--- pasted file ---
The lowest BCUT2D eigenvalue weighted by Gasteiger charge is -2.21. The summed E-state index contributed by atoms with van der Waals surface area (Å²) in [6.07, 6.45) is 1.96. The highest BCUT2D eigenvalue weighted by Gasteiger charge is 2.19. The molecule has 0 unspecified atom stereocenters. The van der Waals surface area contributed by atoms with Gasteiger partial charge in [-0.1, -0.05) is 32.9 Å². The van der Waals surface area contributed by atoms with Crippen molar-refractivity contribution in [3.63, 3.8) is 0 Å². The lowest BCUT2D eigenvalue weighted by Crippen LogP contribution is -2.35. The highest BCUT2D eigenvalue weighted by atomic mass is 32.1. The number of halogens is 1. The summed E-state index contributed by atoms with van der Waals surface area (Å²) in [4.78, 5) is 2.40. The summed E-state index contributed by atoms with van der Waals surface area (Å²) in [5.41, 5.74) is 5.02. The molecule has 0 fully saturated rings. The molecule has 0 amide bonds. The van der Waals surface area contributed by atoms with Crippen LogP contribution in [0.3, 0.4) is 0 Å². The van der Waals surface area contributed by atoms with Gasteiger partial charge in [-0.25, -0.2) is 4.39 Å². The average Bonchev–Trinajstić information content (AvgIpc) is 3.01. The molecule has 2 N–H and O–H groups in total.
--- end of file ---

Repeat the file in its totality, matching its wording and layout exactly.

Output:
The lowest BCUT2D eigenvalue weighted by Gasteiger charge is -2.21. The summed E-state index contributed by atoms with van der Waals surface area (Å²) in [6.07, 6.45) is 1.96. The highest BCUT2D eigenvalue weighted by Gasteiger charge is 2.19. The molecule has 0 unspecified atom stereocenters. The van der Waals surface area contributed by atoms with Gasteiger partial charge in [-0.1, -0.05) is 32.9 Å². The van der Waals surface area contributed by atoms with Crippen molar-refractivity contribution in [3.63, 3.8) is 0 Å². The lowest BCUT2D eigenvalue weighted by Crippen LogP contribution is -2.35. The highest BCUT2D eigenvalue weighted by atomic mass is 32.1. The number of halogens is 1. The summed E-state index contributed by atoms with van der Waals surface area (Å²) in [4.78, 5) is 2.40. The summed E-state index contributed by atoms with van der Waals surface area (Å²) in [5.41, 5.74) is 5.02. The molecule has 0 fully saturated rings. The molecule has 0 amide bonds. The van der Waals surface area contributed by atoms with Crippen LogP contribution in [0.3, 0.4) is 0 Å². The van der Waals surface area contributed by atoms with Gasteiger partial charge in [-0.25, -0.2) is 4.39 Å². The average Bonchev–Trinajstić information content (AvgIpc) is 3.01. The molecule has 2 N–H and O–H groups in total.